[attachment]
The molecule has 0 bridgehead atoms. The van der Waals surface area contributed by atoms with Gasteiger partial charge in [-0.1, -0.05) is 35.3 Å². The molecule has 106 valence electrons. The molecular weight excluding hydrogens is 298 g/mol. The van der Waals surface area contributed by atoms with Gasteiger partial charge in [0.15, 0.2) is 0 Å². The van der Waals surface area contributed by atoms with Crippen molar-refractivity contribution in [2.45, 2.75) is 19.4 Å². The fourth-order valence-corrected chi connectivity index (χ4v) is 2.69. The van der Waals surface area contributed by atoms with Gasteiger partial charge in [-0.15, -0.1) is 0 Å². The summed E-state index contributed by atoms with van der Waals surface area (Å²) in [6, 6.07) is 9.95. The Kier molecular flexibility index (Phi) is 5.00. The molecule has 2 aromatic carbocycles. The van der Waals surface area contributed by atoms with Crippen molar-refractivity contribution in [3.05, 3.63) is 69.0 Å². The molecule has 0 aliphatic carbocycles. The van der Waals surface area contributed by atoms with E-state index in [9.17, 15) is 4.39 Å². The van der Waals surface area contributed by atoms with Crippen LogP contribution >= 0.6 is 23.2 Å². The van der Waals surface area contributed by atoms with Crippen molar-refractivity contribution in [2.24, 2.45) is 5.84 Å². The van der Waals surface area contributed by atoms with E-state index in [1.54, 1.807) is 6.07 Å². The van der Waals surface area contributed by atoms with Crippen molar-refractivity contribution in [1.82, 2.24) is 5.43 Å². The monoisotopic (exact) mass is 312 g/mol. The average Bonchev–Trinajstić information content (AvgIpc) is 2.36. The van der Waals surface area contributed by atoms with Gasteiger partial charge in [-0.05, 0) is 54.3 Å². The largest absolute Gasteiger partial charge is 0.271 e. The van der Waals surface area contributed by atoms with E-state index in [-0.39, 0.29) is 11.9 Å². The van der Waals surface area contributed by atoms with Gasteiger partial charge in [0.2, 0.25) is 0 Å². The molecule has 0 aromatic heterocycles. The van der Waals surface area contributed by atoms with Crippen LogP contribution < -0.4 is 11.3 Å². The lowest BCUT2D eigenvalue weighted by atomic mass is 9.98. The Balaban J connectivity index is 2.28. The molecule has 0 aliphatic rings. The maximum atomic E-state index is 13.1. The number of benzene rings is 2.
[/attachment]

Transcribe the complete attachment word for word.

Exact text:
The molecule has 0 bridgehead atoms. The van der Waals surface area contributed by atoms with Gasteiger partial charge in [-0.1, -0.05) is 35.3 Å². The molecule has 106 valence electrons. The molecular weight excluding hydrogens is 298 g/mol. The van der Waals surface area contributed by atoms with Gasteiger partial charge in [0.15, 0.2) is 0 Å². The van der Waals surface area contributed by atoms with Crippen molar-refractivity contribution in [2.45, 2.75) is 19.4 Å². The fourth-order valence-corrected chi connectivity index (χ4v) is 2.69. The van der Waals surface area contributed by atoms with Gasteiger partial charge in [-0.15, -0.1) is 0 Å². The summed E-state index contributed by atoms with van der Waals surface area (Å²) in [6, 6.07) is 9.95. The Kier molecular flexibility index (Phi) is 5.00. The molecule has 2 aromatic carbocycles. The van der Waals surface area contributed by atoms with Crippen molar-refractivity contribution in [3.05, 3.63) is 69.0 Å². The molecule has 0 aliphatic carbocycles. The van der Waals surface area contributed by atoms with E-state index in [9.17, 15) is 4.39 Å². The van der Waals surface area contributed by atoms with Crippen LogP contribution >= 0.6 is 23.2 Å². The van der Waals surface area contributed by atoms with Crippen molar-refractivity contribution in [2.24, 2.45) is 5.84 Å². The van der Waals surface area contributed by atoms with E-state index in [1.54, 1.807) is 6.07 Å². The van der Waals surface area contributed by atoms with Crippen molar-refractivity contribution in [1.82, 2.24) is 5.43 Å². The monoisotopic (exact) mass is 312 g/mol. The average Bonchev–Trinajstić information content (AvgIpc) is 2.36. The van der Waals surface area contributed by atoms with Gasteiger partial charge in [-0.05, 0) is 54.3 Å². The largest absolute Gasteiger partial charge is 0.271 e. The van der Waals surface area contributed by atoms with E-state index in [-0.39, 0.29) is 11.9 Å². The van der Waals surface area contributed by atoms with Gasteiger partial charge in [0.2, 0.25) is 0 Å². The molecule has 0 aromatic heterocycles. The van der Waals surface area contributed by atoms with Crippen LogP contribution < -0.4 is 11.3 Å². The lowest BCUT2D eigenvalue weighted by atomic mass is 9.98. The Balaban J connectivity index is 2.28. The molecule has 0 aliphatic rings. The maximum atomic E-state index is 13.1. The number of benzene rings is 2.